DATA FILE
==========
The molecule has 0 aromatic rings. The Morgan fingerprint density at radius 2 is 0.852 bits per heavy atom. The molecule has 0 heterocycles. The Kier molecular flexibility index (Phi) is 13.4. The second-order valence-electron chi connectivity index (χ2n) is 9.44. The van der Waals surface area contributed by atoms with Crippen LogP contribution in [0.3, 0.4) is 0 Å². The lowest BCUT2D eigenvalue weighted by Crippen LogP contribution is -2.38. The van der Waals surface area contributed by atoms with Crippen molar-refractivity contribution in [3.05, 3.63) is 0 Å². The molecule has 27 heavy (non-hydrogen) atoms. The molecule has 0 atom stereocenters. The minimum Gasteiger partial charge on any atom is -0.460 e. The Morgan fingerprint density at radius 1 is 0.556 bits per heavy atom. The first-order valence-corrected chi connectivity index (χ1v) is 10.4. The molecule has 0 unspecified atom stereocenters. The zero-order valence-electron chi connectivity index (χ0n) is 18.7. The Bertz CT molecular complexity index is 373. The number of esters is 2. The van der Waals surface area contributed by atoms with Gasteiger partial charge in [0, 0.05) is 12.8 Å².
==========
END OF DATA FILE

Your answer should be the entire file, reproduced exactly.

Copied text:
The molecule has 0 aromatic rings. The Morgan fingerprint density at radius 2 is 0.852 bits per heavy atom. The molecule has 0 heterocycles. The Kier molecular flexibility index (Phi) is 13.4. The second-order valence-electron chi connectivity index (χ2n) is 9.44. The van der Waals surface area contributed by atoms with Crippen LogP contribution in [0.3, 0.4) is 0 Å². The lowest BCUT2D eigenvalue weighted by Crippen LogP contribution is -2.38. The van der Waals surface area contributed by atoms with Crippen molar-refractivity contribution in [3.05, 3.63) is 0 Å². The molecule has 27 heavy (non-hydrogen) atoms. The molecule has 0 atom stereocenters. The minimum Gasteiger partial charge on any atom is -0.460 e. The Morgan fingerprint density at radius 1 is 0.556 bits per heavy atom. The first-order valence-corrected chi connectivity index (χ1v) is 10.4. The molecule has 0 unspecified atom stereocenters. The zero-order valence-electron chi connectivity index (χ0n) is 18.7. The Bertz CT molecular complexity index is 373. The number of esters is 2. The van der Waals surface area contributed by atoms with Gasteiger partial charge in [0, 0.05) is 12.8 Å².